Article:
By Dwight Panozzo, PhD, LCSW
I have known since the age of 4 that I was sexually attracted to males. I can’t really say why it is that way. It is, from my perspective, ineffable—although I do believe that, in time, science will unlock what are probably many mysteries that add up to my only wanting to set up housekeeping with a man. Basically, the gay part of my LGBTQ Humanist identity is a no-brainer for me.
Why be a Humanist?
What is more complicated, what has been more difficult for me, is my own path to becoming a Humanist. I was born into a family of Protestants. They attended church every Christmas Eve and Easter, but their attendance was otherwise spotty and their rationales for the days they attended or not were self-serving—adhering to a calculus they would probably never be able to admit or even be clearly aware of. They were, however, believers and, to the extent that they busied themselves with things related to my upbringing, they wanted me to also be a believer—to know what a friend we have in Jesus.
Expecting the End Times
I ate up these beliefs along my anxiety-ridden path through my teenage years—gobbling up every Hal Lindsay book ever written, certain the Rapture was coming any second to whisk away the believers before the End Times came—all this at 14, while smoking a pack and a half of Marlboro Lights a day after I was shipped off to boarding school for failing the ninth grade. This was also the time when I grappled with wanting to make love to other guys in a culture that frequently showed its hatred for my desires. Clearly, I had reason to expect the End Times! What I cannot escape, however, is the concomitant softness of mind that I had back then as I displayed no ability to ask why everyone else didn’t also believe that doom was just around the corner.
With the help of deeply principled teachers and friends, I managed to move beyond my expectations of imminent doom. Hal Lindsay was wrong; there was no Rapture.
God is a freeloader
What stuck with me was a sense of the importance of our principles and caring for one another. In time I grew to understand that God, Jesus, and the Holy Spirit were freeloading. It took me a very long time, however, to begin to even grasp that last part, and I have the impression that most believers have a difficult time with that part of the equation, as well. Perhaps this is to be expected, given the nature of the human mind and the firehose of half-truths and utter make-believe we generally force into children’s minds from the moment they are born. I am quite convinced that turning down the pressure of that firehose is a key ethical responsibility for all of us, despite there being so much potential for fame and fortune to be attained by not doing so.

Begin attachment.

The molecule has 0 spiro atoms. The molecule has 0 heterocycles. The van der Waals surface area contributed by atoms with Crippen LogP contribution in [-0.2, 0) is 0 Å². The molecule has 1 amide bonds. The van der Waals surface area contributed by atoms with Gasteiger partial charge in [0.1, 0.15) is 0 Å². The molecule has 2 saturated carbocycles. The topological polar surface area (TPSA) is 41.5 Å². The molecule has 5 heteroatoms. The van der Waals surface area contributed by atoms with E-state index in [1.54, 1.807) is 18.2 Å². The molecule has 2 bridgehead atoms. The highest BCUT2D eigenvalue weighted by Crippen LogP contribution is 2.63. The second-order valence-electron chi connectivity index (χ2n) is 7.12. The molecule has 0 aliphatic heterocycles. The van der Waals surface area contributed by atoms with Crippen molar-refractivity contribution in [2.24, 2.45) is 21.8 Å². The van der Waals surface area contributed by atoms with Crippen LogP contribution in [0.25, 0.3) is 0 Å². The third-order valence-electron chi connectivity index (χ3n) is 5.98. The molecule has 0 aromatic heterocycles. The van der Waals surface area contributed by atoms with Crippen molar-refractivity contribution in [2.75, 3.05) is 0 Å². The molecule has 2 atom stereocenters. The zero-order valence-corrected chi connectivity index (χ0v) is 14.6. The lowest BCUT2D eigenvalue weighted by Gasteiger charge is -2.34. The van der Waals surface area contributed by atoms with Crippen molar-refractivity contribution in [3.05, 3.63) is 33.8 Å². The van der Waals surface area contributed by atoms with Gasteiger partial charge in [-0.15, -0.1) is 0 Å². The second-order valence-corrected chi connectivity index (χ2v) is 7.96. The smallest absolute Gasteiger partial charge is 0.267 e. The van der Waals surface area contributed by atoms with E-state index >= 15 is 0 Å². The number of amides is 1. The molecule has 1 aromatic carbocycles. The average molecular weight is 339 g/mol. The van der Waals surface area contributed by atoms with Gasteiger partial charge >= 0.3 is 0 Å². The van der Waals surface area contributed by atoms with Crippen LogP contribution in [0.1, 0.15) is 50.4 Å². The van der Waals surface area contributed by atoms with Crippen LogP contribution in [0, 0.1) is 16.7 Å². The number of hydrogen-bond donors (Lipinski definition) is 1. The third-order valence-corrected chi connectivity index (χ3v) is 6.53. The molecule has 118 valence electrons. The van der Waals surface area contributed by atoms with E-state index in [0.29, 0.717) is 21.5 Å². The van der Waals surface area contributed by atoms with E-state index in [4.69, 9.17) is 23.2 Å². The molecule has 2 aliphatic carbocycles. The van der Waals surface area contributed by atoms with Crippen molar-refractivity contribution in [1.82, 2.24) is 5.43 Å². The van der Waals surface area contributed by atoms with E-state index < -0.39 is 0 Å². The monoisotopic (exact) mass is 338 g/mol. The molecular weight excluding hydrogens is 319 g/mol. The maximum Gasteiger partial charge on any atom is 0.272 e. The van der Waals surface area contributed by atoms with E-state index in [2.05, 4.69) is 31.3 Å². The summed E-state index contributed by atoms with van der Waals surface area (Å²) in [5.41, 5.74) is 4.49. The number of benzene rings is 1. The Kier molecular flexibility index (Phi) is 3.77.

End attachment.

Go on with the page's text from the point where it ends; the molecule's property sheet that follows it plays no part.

I’ve tried them all but only Humanism works
Over my 57 years of life, my understanding has continued to shift about belief in general. I have gone through my periods of Unitarianism, Buddhism, Deism, and big “A” Atheism, but I consider myself to be a failure at all these “isms.” Instead, I am left only with Humanism—focusing on my responsibility to speak only what is known to be true, to question any concept lacking very clear evidence of validity, and, above all, to act with integrity in my dealings with others, be they human or sentient in a manner that I barely understand.
Faith without works is dead
That’s most of the puzzle, but there’s still one very important part left and, as with everything else I’ve ever come across, it’s already been quite well thought through by countless others who came before me—including those who never eschewed their belief in an invisible friend. That very important part is the doing good part, because it is not enough to be good. Even though there are no gods to control my destiny, I must do good and follow the campsite rule as described by Dan Savage—leave the world a better place than I found it. While Savage coined the term to describe ethical interactions in intimate relationships, I see it as a polestar for all relationships.
You can’t be good if you’re a tribalist
I could get far more for myself and those who share my genes by drinking the Kool-Aid and pretending to follow a particular belief system or ethnicity, but I aspire to be a citizen of the World—to share the fruits of my intellect and labor with those far beyond my knowing, not just for myself, not just for my family, and not just for my tribe. That is why I am an LGBTQ Humanist.
Dwight Panozzo is a longtime member of the Ethical Culture Society of Bergen County.